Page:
What Do Increased Interest Rates Mean for the Recruitment Industry?

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Ryan Kaye

- February 8th, 2022

On Thursday 3rd February 2022, the Bank of England increased its base rate from 0.25 per cent to 0.50 per cent. The Bank of England hasn’t increased its rates since July 2007. While numerous companies knew about the interest rate rise, it’ll affect everyday functions, not to mention the recruitment industry.

With a lot of UK households feeling squeezed by higher costs for petrol, food, rent, cars, and so on, the Bank of England decided to rein in inflation by raising interest rates to slow down spending and borrowing.

So, what does a 0.25 per cent surge mean for the recruitment industry, though? First, let’s look in more detail at the increased rates and what they mean.

What’s the Bank of England’s base rate?

Currently, the base rate of interest sits at 0.50 per cent, following the Bank of England’s vote to up it back in February 2021.

The rate used to sit at a record low of 0.10 per cent between March 2020 and December 2021 after two drops at the beginning of Covid-19.

The base rate sets the level of interest that commercial banks charge you on financial products such as mortgages. So, the rate’s vital.

Will interest rates go up again?

If you’re wondering when the next interest rates rise decision will happen, you can expect this on 17th March 2022. The Monetary Policy Committee (MPCs) will meet to discuss the interest rates again.

What does the base rate mean for the recruitment industry?

increased interest rates

Increasing prices have impacted living costs, company expenditure, borrowing, and other parts of the financial market.

Increased inflation escalates inflation expectations, meaning bosses are forced to boost salaries so that their staff members demand a raise to offset their shortfall of buying power.

Managers offer their workforce higher pay and increase prices, driving inflation up as employment costs increase.

The bottom-line of rising interest rates is that, essentially, companies will feel more under pressure. It’ll cost more to borrow money. Thus, business loans will be higher. What’s more, companies may feel under more salary pressure – the reason for increasing the interest rate is to decelerate inflation which, in turn, should boost salaries.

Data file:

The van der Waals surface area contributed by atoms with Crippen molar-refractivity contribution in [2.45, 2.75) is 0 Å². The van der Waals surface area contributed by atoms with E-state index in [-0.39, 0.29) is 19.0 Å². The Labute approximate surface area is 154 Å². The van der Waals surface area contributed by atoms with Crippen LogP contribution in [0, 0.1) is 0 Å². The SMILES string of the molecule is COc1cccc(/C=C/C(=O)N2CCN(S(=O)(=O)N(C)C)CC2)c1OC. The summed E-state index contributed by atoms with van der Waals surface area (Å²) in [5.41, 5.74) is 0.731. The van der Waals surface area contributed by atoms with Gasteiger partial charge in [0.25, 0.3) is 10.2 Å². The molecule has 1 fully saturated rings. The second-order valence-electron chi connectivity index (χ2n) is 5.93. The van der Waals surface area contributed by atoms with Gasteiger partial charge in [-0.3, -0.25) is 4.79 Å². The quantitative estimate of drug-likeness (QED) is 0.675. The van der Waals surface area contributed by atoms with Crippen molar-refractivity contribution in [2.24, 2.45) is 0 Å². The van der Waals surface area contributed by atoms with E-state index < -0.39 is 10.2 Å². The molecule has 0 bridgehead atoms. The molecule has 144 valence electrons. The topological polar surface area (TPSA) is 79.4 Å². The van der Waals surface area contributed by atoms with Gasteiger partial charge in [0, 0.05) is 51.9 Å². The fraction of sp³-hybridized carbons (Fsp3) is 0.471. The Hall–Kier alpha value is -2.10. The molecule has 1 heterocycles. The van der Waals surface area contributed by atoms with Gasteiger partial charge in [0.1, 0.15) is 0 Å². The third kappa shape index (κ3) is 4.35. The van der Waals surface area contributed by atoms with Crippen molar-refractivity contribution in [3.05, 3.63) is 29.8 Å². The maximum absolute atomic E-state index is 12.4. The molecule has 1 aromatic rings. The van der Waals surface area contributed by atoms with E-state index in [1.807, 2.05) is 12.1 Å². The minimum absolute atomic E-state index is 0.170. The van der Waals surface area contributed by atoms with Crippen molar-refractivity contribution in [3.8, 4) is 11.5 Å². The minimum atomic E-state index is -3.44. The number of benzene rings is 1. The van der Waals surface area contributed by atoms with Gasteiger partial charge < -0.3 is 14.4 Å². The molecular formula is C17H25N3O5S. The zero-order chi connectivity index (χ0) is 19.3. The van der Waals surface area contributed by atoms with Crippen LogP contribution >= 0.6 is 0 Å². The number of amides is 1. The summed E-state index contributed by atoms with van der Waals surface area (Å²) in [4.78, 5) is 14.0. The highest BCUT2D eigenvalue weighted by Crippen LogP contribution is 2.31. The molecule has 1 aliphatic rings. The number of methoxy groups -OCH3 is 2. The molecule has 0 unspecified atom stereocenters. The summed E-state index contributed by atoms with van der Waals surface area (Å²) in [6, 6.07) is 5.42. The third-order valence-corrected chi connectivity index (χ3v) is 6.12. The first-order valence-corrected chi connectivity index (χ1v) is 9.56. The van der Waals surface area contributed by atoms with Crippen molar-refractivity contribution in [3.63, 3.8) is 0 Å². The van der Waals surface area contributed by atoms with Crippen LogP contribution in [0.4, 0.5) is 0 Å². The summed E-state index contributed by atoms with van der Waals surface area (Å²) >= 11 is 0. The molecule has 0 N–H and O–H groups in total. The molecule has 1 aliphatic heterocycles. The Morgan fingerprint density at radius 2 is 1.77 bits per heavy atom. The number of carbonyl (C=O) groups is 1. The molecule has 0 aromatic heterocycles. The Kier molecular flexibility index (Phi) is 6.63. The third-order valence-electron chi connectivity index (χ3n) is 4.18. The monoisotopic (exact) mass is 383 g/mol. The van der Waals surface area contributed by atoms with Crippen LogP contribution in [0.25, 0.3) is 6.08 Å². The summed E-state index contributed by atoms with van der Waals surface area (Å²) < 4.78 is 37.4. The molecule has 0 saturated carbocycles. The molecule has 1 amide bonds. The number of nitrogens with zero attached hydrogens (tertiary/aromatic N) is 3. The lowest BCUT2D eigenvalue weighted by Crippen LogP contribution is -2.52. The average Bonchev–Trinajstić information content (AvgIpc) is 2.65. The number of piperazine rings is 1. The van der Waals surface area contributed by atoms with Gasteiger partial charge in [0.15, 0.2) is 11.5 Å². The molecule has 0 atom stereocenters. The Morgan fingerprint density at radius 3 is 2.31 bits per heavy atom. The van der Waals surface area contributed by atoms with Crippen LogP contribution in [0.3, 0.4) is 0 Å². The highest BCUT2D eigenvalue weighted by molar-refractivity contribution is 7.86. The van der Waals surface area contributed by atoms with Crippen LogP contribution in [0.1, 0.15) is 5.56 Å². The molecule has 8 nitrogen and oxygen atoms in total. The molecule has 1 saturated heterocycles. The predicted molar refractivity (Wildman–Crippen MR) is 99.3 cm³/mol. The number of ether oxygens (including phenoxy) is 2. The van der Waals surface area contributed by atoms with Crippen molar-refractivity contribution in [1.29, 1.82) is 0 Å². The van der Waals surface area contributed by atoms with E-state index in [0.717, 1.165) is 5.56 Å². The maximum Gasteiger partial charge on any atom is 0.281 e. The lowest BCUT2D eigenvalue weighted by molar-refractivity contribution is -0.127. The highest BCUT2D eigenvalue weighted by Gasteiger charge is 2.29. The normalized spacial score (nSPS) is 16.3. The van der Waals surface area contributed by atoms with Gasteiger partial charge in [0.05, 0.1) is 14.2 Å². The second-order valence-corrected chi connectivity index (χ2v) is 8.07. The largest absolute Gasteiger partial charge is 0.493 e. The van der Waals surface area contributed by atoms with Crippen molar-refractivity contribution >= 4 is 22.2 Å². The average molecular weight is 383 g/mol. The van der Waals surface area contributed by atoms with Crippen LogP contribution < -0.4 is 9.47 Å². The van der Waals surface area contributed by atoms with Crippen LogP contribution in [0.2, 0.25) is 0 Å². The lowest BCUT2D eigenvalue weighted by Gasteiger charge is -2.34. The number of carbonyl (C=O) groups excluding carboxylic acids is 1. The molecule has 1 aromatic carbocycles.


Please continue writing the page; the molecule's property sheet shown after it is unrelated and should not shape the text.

With this in mind, the recruitment industry may be hit marginally, as businesses are more cautious about hiring new candidates – particularly if they’re anxious that production is down.

That said, numerous businesses predicted the increase a while ago. So, the companies that foresaw the rise probably budgeted, or adjusted their company strategies, appropriately.

The reduced staff has forced companies to offer their workforce better pay to entice and keep them.

Employers are looking for more tactical ways to hire and hold staff through salary raises and more appealing job perks. Job candidates are seeking higher salaries to keep up with higher prices.

The bottom line

rising interest rates

Bosses amend the pay they offer their workforce gradually to make sure all their staff can benefit from a similar living style as they did before inflation climbed.

Employers that don’t may find it tricky to find quality candidates and end up recruiting less experienced talent.

While inflation doesn’t have a dramatic effect on the recruitment industry these days, it does affect an employer’s ability to hire quality candidates.

Don’t get too anxious, though, as the Bank of England can push the interest rate button at any time if it detects the inflation’s getting out of control.

A final note

We think 2022 is going to be a smoother year in the War for Talent, but at the same time, it’ll probably continue to be an erratic year that’ll likely force hiring to carry on evolving. We advise equipping yourself with the right pieces of information to help your candidates steer their way through the still-turbulent waters.